14 May Driving at night… Not always easy
Did you know that some people will preferably change their plans to avoid having to drive at night? It’s a fact that driving at night presents some difficulties that we do not face during the day, even if the advantage turns out to be a much less dense traffic.
OUR VISION IS AFFECTED
Among the biggest irritants, of course, reduced visibility since the decrease in natural light affects our vision. This means that the contrasts are less pronounced, which affects depth perception and our ability to see movement. As a result:
- Objects illuminated by the headlights lose some of their colour.
- Movement is harder to see.
- Stationary objects become lost in darkness, which makes it difficult to judge distances.
- Obstacles risk being seen too late.
TIPS TO HELP US DRIVE AT NIGHT
One of the first tricks that one teaches us is to look beyond the headlight illumination range. But here are some other strategies:
- Slow down.
- Increase the safety margin between you and the vehicle ahead.
- Keep the windshield clean and in good condition.
- Have clean and properly adjusted headlights. Low beam headlights have a range of 45 to 70 or 75 metres of illumination. High beam headlights have a range of up to 150 metres of illumination.
- Taillights are what allow drivers in vehicles behind you to spot you. It is important that these lights work well and not be obstructed.
- With the exception of dashboard lighting, all lights inside a vehicle must be turned off to avoid the risk of glare.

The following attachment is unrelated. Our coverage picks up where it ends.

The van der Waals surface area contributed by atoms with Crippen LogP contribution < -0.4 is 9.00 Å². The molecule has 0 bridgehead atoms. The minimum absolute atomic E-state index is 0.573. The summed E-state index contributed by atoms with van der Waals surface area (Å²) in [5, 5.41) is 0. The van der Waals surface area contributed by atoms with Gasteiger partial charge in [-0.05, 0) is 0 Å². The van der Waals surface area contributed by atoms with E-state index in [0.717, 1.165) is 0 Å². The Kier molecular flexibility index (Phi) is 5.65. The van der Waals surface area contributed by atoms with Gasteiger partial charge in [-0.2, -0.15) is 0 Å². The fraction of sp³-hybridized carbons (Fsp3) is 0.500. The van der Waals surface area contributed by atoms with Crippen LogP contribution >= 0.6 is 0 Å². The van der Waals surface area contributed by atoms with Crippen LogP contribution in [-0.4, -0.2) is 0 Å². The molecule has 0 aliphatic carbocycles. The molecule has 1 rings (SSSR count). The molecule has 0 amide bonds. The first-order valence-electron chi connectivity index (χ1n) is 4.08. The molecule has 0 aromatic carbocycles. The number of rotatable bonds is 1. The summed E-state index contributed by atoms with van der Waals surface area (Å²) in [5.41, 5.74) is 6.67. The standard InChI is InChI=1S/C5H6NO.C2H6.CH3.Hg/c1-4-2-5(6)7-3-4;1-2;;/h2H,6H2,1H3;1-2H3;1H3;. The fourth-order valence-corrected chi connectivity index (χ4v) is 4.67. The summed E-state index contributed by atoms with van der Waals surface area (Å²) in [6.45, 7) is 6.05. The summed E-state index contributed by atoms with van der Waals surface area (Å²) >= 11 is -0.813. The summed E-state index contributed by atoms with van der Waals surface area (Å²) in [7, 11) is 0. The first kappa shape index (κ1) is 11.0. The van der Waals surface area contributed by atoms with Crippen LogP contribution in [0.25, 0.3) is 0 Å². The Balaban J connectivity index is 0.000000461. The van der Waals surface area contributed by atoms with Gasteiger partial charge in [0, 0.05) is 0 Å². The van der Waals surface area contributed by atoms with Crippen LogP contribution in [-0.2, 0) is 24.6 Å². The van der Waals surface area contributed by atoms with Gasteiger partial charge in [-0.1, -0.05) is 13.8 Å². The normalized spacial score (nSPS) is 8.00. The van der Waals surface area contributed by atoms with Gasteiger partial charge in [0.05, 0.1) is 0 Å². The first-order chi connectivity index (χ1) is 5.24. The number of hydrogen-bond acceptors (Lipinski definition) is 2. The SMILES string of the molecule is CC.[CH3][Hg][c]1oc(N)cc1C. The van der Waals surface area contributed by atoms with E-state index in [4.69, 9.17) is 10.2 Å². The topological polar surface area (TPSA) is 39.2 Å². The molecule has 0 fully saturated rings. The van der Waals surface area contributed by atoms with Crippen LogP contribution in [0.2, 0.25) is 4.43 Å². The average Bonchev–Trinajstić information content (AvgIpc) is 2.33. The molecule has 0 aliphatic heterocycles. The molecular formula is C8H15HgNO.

DID YOU KNOW…
It is mandatory to switch to low-beams:
- At least 150 metres from a vehicle approaching from the opposite direction
- At least 150 metres from a vehicle you are following
- When lighting on a public roadway is sufficient, such as in a town or city or on a busy highway
If you fail to obey the law, you are liable to a fine of $60 to $100, plus costs.
WATCH OUT FOR ANIMALS
There are not always signs to warn drivers that they may come across wild animals. It is important to be careful at all times and to slow down.
GLARE CAUSED BY OTHER VEHICLES
- To avoid being blinded by the headlights of oncoming vehicles, look toward the right side of the road. Do not look directly at the headlights of oncoming vehicles.
- Slow down if the glare from the headlights of oncoming vehicles is too blinding.
- Avoid passing when in doubt (at night, oncoming vehicles appear further away than they are)
Finally, if you drive at night, make sure to take a break every 2 hours to counter the effects of driver fatigue.